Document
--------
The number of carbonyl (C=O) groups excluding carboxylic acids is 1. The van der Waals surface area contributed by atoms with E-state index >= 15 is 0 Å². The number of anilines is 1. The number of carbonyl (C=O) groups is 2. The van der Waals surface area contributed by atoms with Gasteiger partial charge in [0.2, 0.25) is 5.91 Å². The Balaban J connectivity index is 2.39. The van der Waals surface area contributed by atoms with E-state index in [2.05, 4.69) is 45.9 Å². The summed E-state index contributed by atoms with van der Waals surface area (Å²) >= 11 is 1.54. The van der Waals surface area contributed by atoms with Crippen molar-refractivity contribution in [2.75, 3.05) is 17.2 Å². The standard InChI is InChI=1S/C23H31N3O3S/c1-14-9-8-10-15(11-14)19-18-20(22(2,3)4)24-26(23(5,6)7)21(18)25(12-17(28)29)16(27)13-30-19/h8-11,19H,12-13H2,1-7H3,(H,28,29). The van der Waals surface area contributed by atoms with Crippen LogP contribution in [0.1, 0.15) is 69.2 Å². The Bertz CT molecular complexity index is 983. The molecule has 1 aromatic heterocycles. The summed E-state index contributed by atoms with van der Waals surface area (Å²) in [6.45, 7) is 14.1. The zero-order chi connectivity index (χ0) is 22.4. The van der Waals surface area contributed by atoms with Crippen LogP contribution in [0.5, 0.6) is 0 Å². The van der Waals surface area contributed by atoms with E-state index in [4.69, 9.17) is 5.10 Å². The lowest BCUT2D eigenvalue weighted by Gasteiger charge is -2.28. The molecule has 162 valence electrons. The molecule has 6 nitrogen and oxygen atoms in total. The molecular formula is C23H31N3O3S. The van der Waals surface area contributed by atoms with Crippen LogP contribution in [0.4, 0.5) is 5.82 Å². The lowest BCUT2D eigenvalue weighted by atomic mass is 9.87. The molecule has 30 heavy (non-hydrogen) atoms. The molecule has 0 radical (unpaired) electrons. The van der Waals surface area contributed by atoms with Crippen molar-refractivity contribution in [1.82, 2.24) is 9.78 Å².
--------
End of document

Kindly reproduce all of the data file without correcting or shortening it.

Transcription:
The number of carbonyl (C=O) groups excluding carboxylic acids is 1. The van der Waals surface area contributed by atoms with E-state index >= 15 is 0 Å². The number of anilines is 1. The number of carbonyl (C=O) groups is 2. The van der Waals surface area contributed by atoms with Gasteiger partial charge in [0.2, 0.25) is 5.91 Å². The Balaban J connectivity index is 2.39. The van der Waals surface area contributed by atoms with E-state index in [2.05, 4.69) is 45.9 Å². The summed E-state index contributed by atoms with van der Waals surface area (Å²) >= 11 is 1.54. The van der Waals surface area contributed by atoms with Crippen molar-refractivity contribution in [2.75, 3.05) is 17.2 Å². The standard InChI is InChI=1S/C23H31N3O3S/c1-14-9-8-10-15(11-14)19-18-20(22(2,3)4)24-26(23(5,6)7)21(18)25(12-17(28)29)16(27)13-30-19/h8-11,19H,12-13H2,1-7H3,(H,28,29). The van der Waals surface area contributed by atoms with Crippen LogP contribution in [0.1, 0.15) is 69.2 Å². The Bertz CT molecular complexity index is 983. The molecule has 1 aromatic heterocycles. The summed E-state index contributed by atoms with van der Waals surface area (Å²) in [6.45, 7) is 14.1. The zero-order chi connectivity index (χ0) is 22.4. The van der Waals surface area contributed by atoms with Crippen LogP contribution in [0.5, 0.6) is 0 Å². The van der Waals surface area contributed by atoms with E-state index in [4.69, 9.17) is 5.10 Å². The lowest BCUT2D eigenvalue weighted by Gasteiger charge is -2.28. The molecule has 162 valence electrons. The molecule has 6 nitrogen and oxygen atoms in total. The molecular formula is C23H31N3O3S. The van der Waals surface area contributed by atoms with Crippen LogP contribution in [0.4, 0.5) is 5.82 Å². The lowest BCUT2D eigenvalue weighted by atomic mass is 9.87. The molecule has 30 heavy (non-hydrogen) atoms. The molecule has 0 radical (unpaired) electrons. The van der Waals surface area contributed by atoms with Crippen molar-refractivity contribution in [1.82, 2.24) is 9.78 Å².